Review: Innocence

By Dean Koontz
(Bantam, Hardcover, 9780553808032, December 2013, 352pp.)

The Short of It:

Interesting characters and setting, but lacking that special something that makes you think about a book long after reading it.

The Rest of It:

One can argue that Dean Koontz does not write books with substance. Yes, his books lately have been a little different from the books of his past. I guess his books have always been page turners, meant to captivate a reader for a short amount of time, but some of his older books have stayed with me for decades.

This is not one of those times.

Innocence, starts off strong. A child is forced to live on his own because of a gross deformity that is never fully explained. He seeks shelter under the city, roaming the sewers and only coming up for provisions. At the same time, a young woman, on a quest to find the murderer who killed her father,  also lives in secret, hiding from society whenever possible. The two form an unlikely friendship.

SO much could have been done with these characters. The idea of living beneath the city is one that has been done before, but the complexity of doing so successfully and the mystery behind the “deformity” was enough to pull me along. But towards the end, I didn’t really understand what I was reading or where Koontz was going with the story. There was literally NO payoff. I felt somewhat cheated.

As a fan of his older works, I now realize why I stopped reading him. There isn’t much of a connection between his characters anymore. I still try his books every now and then to see if anything has changed, but I am sorry to say that his newer books seems to lack punch.

I think most of his old-time fans will agree with me, but if there’s been a current book of his, say…within the past five years that I need to read, let me know and I will give him another try.

If you’d like to try one of his older books, I highly recommend Watchers (my fave), Phantoms or Lightning.

Source: Sent to me by the publisher.
Disclosure: This post contains Indiebound affiliate links.

14 thoughts on “Review: Innocence”

  1. I too stopped reading him a long time ago…this reminds me of Gaston Leroux’s Phantom of the Opera…only a deformed man living beneath an opera house in Paris. LOL Yet nothing about the deformity is explained, etc.

    1. The potential for a good story was there. I had read on Goodreads that the story goes south at chapter 73 so I braced myself for that, but for me, it tanked right at the end. I kept feeling that Koontz could pull it off. I still have faith in him as a writing but he seems to be wandering a bit or maybe his editors have a hand in it.


  2. Totally agree with you…it’s sad but he was an author I loved a long time ago…I don’t even think about reading him now.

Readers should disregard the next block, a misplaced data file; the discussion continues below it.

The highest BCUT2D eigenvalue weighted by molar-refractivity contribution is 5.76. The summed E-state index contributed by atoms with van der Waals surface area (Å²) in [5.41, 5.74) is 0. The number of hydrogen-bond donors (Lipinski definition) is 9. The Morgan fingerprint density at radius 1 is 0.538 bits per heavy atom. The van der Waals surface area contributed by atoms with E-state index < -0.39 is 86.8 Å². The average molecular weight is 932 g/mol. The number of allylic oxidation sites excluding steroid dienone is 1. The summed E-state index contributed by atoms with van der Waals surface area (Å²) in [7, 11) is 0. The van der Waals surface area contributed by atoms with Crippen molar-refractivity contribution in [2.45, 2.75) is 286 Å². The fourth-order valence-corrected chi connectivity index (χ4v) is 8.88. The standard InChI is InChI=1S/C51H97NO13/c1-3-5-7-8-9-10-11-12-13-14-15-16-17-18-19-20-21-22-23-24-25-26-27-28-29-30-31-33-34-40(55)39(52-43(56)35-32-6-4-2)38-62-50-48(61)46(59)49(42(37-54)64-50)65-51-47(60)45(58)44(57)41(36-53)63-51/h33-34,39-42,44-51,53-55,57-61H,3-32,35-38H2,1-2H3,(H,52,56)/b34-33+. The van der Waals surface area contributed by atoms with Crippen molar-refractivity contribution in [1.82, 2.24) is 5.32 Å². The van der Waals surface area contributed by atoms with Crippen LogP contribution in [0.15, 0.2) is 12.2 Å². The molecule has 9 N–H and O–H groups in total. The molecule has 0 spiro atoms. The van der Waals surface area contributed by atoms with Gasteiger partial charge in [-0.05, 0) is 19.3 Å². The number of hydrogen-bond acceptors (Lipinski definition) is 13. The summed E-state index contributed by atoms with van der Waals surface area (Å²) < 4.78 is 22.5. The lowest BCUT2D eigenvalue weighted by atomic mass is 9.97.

1. When I was in college and had read every King book available, I turned to Koontz. At the time, he had a similar writing style and I blew through all of his books. Many of them faves. But about ten years ago, maybe not as long ago as that, but I tried those Odd books and did not like them at all. And he’s written so many in that series. It’s a shame. I even met him and he was so charming, I was the last one in a 4 hour line and he waited all day to sign my book.


  3. It has been years since I last read anything by Dean Koontz, although, admittedly, I haven’t read much by him at all. He isn’t an author I seek out or follow too closely in terms of what he’s producing. There are a few of his older books I would like to eventually read.

  4. I LOVED Watchers, and also the first one I ever read, Whispers (remember the Madagascar cock roaches?), still roams around in my head. I got tired of his supernatural hooha after 20 or so books, then I read one that was just a GOOD STORY. I think it involved an iceberg. Anyway. I don’t mind the Odd Thomas series, but it lacks substance.

    1. Whispers was so good too!! Back in the day I went from one book to another and thought they were all pretty good. I haven’t read his book about Trixie, his beloved Golden. I bet it’s good. He’s written a lot of children’s books about Trixie too. I guess he’s just going in a different direction. But I will always remember meeting him and him talking about his hair plugs. No joke.


  5. The premise of this book sounds terrific. I’m sorry it didn’t work out. If it’s at my library I might just check it out for the characters.

  6. It’s been a long time since I’ve read Koontz. I’ve read a number of reviews of Innocence, and I don’t think it’s the right book for me. But I’ve been wanting to start the Odd Thomas books for a while now.

  7. I’ve never read Koontz before and was thinking I might be interested in this….what do you think? I don’t have anything to compare this book to which might be good.

  8. Dean Koontz was interviewed on the program Sunday Morning not too long ago. I don’t remember what year. He told the interviewer that he had almost died. Maybe that is why his books have changed. He said that he got a lot of ideas from that incident. I was surprise during interview to find out that he was sick. I love his ODD series.

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